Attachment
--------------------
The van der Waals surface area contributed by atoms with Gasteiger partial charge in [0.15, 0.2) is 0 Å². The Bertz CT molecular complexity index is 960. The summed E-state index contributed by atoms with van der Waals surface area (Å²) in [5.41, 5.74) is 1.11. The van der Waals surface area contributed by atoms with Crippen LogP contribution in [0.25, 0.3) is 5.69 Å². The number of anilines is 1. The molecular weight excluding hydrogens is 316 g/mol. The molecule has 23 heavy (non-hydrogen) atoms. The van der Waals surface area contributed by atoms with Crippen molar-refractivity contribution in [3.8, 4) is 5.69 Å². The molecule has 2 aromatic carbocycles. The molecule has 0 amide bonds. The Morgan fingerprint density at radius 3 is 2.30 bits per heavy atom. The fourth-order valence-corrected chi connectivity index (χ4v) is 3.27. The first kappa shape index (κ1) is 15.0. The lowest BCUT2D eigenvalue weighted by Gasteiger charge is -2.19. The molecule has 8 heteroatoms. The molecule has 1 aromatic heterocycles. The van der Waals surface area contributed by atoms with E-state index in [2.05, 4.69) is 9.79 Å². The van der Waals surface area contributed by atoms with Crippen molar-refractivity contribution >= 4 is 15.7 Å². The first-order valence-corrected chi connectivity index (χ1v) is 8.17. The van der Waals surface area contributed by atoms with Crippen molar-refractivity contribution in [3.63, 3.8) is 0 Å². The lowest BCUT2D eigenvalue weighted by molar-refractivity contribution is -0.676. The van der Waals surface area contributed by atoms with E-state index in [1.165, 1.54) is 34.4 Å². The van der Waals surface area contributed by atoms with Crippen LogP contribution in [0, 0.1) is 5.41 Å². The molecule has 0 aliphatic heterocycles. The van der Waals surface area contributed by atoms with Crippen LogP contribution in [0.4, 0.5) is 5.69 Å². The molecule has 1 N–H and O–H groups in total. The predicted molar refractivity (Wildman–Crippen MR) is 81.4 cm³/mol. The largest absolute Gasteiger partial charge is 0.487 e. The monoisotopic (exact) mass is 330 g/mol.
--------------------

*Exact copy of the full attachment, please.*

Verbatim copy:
The van der Waals surface area contributed by atoms with Gasteiger partial charge in [0.15, 0.2) is 0 Å². The Bertz CT molecular complexity index is 960. The summed E-state index contributed by atoms with van der Waals surface area (Å²) in [5.41, 5.74) is 1.11. The van der Waals surface area contributed by atoms with Crippen LogP contribution in [0.25, 0.3) is 5.69 Å². The number of anilines is 1. The molecular weight excluding hydrogens is 316 g/mol. The molecule has 23 heavy (non-hydrogen) atoms. The van der Waals surface area contributed by atoms with Crippen molar-refractivity contribution in [3.8, 4) is 5.69 Å². The molecule has 2 aromatic carbocycles. The molecule has 0 amide bonds. The Morgan fingerprint density at radius 3 is 2.30 bits per heavy atom. The fourth-order valence-corrected chi connectivity index (χ4v) is 3.27. The first kappa shape index (κ1) is 15.0. The lowest BCUT2D eigenvalue weighted by Gasteiger charge is -2.19. The molecule has 8 heteroatoms. The molecule has 1 aromatic heterocycles. The van der Waals surface area contributed by atoms with E-state index in [2.05, 4.69) is 9.79 Å². The van der Waals surface area contributed by atoms with Crippen molar-refractivity contribution >= 4 is 15.7 Å². The first-order valence-corrected chi connectivity index (χ1v) is 8.17. The van der Waals surface area contributed by atoms with Crippen molar-refractivity contribution in [3.63, 3.8) is 0 Å². The lowest BCUT2D eigenvalue weighted by molar-refractivity contribution is -0.676. The van der Waals surface area contributed by atoms with E-state index in [1.165, 1.54) is 34.4 Å². The van der Waals surface area contributed by atoms with Crippen LogP contribution in [0, 0.1) is 5.41 Å². The molecule has 0 aliphatic heterocycles. The van der Waals surface area contributed by atoms with Crippen LogP contribution in [0.4, 0.5) is 5.69 Å². The molecule has 1 N–H and O–H groups in total. The predicted molar refractivity (Wildman–Crippen MR) is 81.4 cm³/mol. The largest absolute Gasteiger partial charge is 0.487 e. The monoisotopic (exact) mass is 330 g/mol.